You knew I would bring up eating behaviours at some stage, it just took me more than my usual opening sentence to fully immerse myself in. Interestingly, most of the research around social physique anxiety tends to lump it in with other disordered eating behaviours, possibly because it encompasses many facets of self-esteem (body image and satisfaction). Regardless, its potential influence on our eating is vast.

When we feel rejected socially (e.g. we perceive others to have a negative view of our bodies), our self-regulation and impulse control is impaired. This is evidenced in a 2005 study which showed that socially rejected people ate more than double the amount of cookies (the only obvious metric for sadness) than those who weren’t[5]. Social physique anxiety is also linked with a high engagement in disordered eating behaviours, such as a drive for thinness, binge-eating and purging behaviours[6]. Of course, these habits are hugely life-limiting and greatly impact on the well-being of an individual.


It’s not just diet and exercise that these individuals don’t engage fully in – it’s so much more of life. Sufferers report more anxiety when dating[7], lower engagement in general social activities[1] and overall lower self-esteem[8]. Therefore, it is super important that we can identify those at high risk, and do what we can to minimise its impact.

Who is Most Likely to Suffer From SPA?

Anyone can suffer from social physique anxiety, however it tends to be the “outliers” on the scale. Women are more likely to suffer from social physique anxiety than men[1], but again the OG Social Physique Anxiety Scale doesn’t really take into account male presentations of physique anxiety – such as the drive for muscularity[9]. And of course, most of the research around social physique anxiety involves college students (they are easy to recruit!), who are more concerned with social standings at baseline. Given that physique and body image concerns appear to become less pertinent to self-esteem as we age[10], I think that we need to be careful hanging our hat on any of these major findings of research.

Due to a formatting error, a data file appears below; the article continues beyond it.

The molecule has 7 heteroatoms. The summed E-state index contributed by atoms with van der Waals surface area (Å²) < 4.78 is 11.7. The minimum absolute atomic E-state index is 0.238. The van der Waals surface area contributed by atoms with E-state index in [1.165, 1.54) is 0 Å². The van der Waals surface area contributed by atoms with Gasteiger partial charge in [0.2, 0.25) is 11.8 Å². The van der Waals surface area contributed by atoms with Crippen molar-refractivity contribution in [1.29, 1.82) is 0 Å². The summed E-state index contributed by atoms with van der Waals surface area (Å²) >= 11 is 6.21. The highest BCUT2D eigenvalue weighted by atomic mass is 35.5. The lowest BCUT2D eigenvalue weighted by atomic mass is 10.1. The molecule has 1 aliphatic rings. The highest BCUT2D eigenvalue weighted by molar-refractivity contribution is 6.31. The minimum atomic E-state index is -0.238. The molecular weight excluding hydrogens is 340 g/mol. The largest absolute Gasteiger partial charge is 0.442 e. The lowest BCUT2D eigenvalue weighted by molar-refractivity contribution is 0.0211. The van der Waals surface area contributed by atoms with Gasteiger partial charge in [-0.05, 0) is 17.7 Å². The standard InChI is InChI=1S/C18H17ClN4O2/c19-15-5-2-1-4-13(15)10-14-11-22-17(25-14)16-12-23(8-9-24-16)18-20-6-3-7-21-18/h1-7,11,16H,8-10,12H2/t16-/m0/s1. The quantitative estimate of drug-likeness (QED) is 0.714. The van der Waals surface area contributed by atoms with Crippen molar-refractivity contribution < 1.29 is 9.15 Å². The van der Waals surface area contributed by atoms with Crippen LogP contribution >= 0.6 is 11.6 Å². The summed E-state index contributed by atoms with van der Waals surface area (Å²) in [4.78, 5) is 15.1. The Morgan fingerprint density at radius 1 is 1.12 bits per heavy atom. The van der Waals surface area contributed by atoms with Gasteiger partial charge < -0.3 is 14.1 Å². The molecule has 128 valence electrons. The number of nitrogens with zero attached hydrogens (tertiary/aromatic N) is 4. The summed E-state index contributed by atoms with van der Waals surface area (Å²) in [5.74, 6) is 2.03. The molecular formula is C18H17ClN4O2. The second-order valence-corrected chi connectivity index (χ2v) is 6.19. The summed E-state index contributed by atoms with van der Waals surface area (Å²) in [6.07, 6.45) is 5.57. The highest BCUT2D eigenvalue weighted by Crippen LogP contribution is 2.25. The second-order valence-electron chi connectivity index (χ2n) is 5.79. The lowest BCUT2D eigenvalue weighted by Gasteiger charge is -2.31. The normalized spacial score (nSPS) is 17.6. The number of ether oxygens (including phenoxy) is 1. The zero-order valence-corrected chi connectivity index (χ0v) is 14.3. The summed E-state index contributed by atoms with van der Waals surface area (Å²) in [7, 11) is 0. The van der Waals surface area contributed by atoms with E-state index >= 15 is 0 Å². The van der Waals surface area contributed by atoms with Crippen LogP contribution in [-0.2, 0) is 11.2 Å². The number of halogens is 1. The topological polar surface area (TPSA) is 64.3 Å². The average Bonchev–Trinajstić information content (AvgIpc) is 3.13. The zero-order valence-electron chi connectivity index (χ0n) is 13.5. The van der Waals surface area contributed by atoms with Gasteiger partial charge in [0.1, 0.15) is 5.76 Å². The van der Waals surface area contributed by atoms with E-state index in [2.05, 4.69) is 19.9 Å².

We also need to discuss the absolute tomfoolery that was actually dignified in print from the OG social physique anxiety article that legitimately said these words:

“The objective physique measures suggest that the concerns of the high social physique anxiety women might have been partly justified.”

Now, it is immediately apparent that this statement could only have been made in the 80s. What they meant to say was that women who tend to deviate further from the societal norms – taller women, women with higher body fat percentages and elevated BMI tend to suffer more from social physique anxiety. What they actually said was: objectively, you’re a freak, so fair enough you’re worried what people think of you.